News and Views

National Housing Collaborative welcomes federal Budget 2017

OTTAWA, March 22, 2017 – The National Housing Collaborative – an alliance of nonprofit and private housing associations and major foundations – is very encouraged by much-needed commitments made in Budget 2017 to strengthen housing affordability, and looks forward to working with the government to help deliver a National Housing Strategy.

With today’s budget, Finance Minister Morneau made significant strides towards ensuring critical investments in housing grow and continue. The budget addresses several of the Collaborative’s priorities, including preventing and ending homelessness; financial tools to help with new rental housing supply and renewal; support to help social housing providers maintain rent-geared-to-income units when long-term operating agreements expire; and a social housing transformation fund, all with an emphasis on helping the most vulnerable.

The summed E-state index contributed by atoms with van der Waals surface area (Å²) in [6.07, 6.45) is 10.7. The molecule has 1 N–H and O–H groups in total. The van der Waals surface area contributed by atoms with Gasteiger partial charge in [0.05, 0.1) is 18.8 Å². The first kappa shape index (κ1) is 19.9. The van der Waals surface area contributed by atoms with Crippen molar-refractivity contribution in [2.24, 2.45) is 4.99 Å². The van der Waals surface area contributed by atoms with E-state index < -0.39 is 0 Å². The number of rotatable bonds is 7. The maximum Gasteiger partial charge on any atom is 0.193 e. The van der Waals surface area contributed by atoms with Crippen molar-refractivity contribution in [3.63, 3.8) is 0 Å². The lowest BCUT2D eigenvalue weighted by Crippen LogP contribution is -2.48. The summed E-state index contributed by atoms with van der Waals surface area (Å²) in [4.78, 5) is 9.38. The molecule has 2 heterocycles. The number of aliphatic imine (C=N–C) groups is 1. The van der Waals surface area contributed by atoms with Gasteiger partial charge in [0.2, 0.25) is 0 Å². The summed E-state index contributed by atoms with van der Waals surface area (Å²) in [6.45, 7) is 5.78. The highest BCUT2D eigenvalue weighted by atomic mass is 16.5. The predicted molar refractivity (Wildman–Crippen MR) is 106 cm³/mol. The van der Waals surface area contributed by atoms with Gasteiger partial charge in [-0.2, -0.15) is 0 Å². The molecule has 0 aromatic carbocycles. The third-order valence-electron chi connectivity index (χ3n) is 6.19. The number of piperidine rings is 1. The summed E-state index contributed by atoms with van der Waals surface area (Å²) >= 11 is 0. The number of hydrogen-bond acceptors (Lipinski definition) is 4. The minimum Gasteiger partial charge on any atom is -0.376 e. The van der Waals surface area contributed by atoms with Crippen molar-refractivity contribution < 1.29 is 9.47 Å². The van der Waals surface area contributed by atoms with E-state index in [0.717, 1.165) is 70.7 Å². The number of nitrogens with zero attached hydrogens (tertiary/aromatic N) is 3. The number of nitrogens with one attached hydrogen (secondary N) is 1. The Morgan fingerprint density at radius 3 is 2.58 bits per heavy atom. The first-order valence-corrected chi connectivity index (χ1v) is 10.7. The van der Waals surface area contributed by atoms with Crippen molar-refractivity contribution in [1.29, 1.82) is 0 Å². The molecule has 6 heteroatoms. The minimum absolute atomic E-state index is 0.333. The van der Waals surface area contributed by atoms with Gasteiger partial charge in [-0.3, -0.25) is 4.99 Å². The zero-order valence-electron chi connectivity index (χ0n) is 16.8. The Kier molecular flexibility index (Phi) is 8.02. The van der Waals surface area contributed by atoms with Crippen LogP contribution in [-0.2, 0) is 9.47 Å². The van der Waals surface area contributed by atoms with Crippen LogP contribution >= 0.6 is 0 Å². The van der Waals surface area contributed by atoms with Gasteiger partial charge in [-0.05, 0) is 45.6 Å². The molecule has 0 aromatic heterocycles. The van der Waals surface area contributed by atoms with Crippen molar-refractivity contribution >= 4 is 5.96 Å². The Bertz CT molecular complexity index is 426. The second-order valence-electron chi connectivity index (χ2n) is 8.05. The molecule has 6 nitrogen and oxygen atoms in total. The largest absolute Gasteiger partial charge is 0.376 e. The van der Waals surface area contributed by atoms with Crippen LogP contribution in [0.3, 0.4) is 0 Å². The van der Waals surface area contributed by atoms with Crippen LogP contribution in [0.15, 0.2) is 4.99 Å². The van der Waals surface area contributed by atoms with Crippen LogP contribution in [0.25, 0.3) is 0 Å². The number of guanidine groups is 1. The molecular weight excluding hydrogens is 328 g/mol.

Budget 2017 provides a significant, $11.2B down payment on housing, including a new $5B National Housing Fund that opens the door to other innovative affordability measures. As the government moves to further develop the National Housing Strategy, the Collaborative calls on it to make the most effective use of these resources. The National Housing Strategy to come must be grounded in the best evidence we have on what works, and use innovative, outcomes-based approaches to maximize these dollars.

Budget 2017 is a significant and tangible step to achieving the vision of housing affordability. The Collaborative looks forward to working with government on the National Housing Strategy and a comprehensive plan that addresses all components of Canada’s housing system.

Quotes

“Safe, affordable, good quality housing is an essential foundation for building healthy, productive lives, and is an indispensable component of strong communities. It’s good to see strong national leadership investing in the foundation of our communities.” – Pedro Barata, Senior Vice President, Strategic Initiatives and Public Affairs, United Way Toronto & York Region, Co-Chair National Housing Collaborative

“The government should be commended for committing to a National Housing Strategy, dedicating long-term funding to the Homelessness Partnering Strategy, and beginning long-term reinvestment in affordable housing after decades of inaction by successive governments. Budget 2017 is an important and welcome step in the right direction.” – Tim Richter, President and CEO, Canadian Alliance to End Homelessness